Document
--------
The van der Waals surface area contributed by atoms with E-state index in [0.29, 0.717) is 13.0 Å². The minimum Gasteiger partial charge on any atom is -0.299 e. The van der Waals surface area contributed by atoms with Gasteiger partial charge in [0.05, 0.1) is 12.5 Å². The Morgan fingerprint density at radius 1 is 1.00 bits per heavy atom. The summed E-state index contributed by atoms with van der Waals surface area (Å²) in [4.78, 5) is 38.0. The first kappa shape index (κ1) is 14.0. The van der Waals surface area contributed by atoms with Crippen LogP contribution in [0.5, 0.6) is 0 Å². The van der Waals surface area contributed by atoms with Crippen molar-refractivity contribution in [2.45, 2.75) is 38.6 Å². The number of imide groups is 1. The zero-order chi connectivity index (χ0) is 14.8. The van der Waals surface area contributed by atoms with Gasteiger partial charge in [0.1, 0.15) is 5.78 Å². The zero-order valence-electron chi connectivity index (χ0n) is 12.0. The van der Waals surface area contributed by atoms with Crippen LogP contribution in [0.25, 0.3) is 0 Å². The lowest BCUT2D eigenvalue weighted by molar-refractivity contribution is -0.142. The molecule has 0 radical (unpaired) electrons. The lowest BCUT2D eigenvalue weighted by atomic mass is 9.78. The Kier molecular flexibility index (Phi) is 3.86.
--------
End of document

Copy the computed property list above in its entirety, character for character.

The van der Waals surface area contributed by atoms with E-state index in [0.29, 0.717) is 13.0 Å². The minimum Gasteiger partial charge on any atom is -0.299 e. The van der Waals surface area contributed by atoms with Gasteiger partial charge in [0.05, 0.1) is 12.5 Å². The Morgan fingerprint density at radius 1 is 1.00 bits per heavy atom. The summed E-state index contributed by atoms with van der Waals surface area (Å²) in [4.78, 5) is 38.0. The first kappa shape index (κ1) is 14.0. The van der Waals surface area contributed by atoms with Crippen LogP contribution in [0.5, 0.6) is 0 Å². The van der Waals surface area contributed by atoms with Crippen molar-refractivity contribution in [2.45, 2.75) is 38.6 Å². The number of imide groups is 1. The zero-order chi connectivity index (χ0) is 14.8. The van der Waals surface area contributed by atoms with Gasteiger partial charge in [0.1, 0.15) is 5.78 Å². The zero-order valence-electron chi connectivity index (χ0n) is 12.0. The van der Waals surface area contributed by atoms with Crippen LogP contribution in [0.25, 0.3) is 0 Å². The lowest BCUT2D eigenvalue weighted by molar-refractivity contribution is -0.142. The molecule has 0 radical (unpaired) electrons. The lowest BCUT2D eigenvalue weighted by atomic mass is 9.78. The Kier molecular flexibility index (Phi) is 3.86.